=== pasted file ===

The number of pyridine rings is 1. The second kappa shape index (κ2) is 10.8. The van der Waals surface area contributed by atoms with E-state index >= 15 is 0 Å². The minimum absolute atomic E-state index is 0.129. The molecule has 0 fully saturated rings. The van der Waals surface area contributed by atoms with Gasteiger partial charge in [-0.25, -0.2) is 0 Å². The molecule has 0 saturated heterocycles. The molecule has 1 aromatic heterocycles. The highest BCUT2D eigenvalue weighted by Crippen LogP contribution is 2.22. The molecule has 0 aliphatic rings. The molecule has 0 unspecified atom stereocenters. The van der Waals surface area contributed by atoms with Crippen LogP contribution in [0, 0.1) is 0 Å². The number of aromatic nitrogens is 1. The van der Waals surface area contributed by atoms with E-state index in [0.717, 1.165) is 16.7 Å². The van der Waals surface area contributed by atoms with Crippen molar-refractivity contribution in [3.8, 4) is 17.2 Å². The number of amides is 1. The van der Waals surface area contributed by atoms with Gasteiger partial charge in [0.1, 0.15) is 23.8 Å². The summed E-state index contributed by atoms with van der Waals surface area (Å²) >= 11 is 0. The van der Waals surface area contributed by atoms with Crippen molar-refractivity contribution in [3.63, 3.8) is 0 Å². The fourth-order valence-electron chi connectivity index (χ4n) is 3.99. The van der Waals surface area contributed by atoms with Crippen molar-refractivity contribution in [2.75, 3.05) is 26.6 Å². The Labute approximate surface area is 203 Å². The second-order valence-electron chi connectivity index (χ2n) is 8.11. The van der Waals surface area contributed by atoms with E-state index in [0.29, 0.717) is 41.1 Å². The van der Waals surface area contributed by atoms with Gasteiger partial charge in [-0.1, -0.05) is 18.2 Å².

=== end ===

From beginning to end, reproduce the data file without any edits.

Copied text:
The number of pyridine rings is 1. The second kappa shape index (κ2) is 10.8. The van der Waals surface area contributed by atoms with E-state index >= 15 is 0 Å². The minimum absolute atomic E-state index is 0.129. The molecule has 0 fully saturated rings. The van der Waals surface area contributed by atoms with Gasteiger partial charge in [-0.25, -0.2) is 0 Å². The molecule has 0 saturated heterocycles. The molecule has 1 aromatic heterocycles. The highest BCUT2D eigenvalue weighted by Crippen LogP contribution is 2.22. The molecule has 0 aliphatic rings. The molecule has 0 unspecified atom stereocenters. The van der Waals surface area contributed by atoms with Crippen LogP contribution in [0, 0.1) is 0 Å². The number of aromatic nitrogens is 1. The van der Waals surface area contributed by atoms with E-state index in [0.717, 1.165) is 16.7 Å². The van der Waals surface area contributed by atoms with Crippen molar-refractivity contribution in [3.8, 4) is 17.2 Å². The number of amides is 1. The van der Waals surface area contributed by atoms with Gasteiger partial charge in [0.1, 0.15) is 23.8 Å². The summed E-state index contributed by atoms with van der Waals surface area (Å²) >= 11 is 0. The van der Waals surface area contributed by atoms with Crippen molar-refractivity contribution in [3.63, 3.8) is 0 Å². The fourth-order valence-electron chi connectivity index (χ4n) is 3.99. The van der Waals surface area contributed by atoms with Crippen molar-refractivity contribution in [2.75, 3.05) is 26.6 Å². The Labute approximate surface area is 203 Å². The second-order valence-electron chi connectivity index (χ2n) is 8.11. The van der Waals surface area contributed by atoms with E-state index in [0.29, 0.717) is 41.1 Å². The van der Waals surface area contributed by atoms with Gasteiger partial charge in [-0.1, -0.05) is 18.2 Å².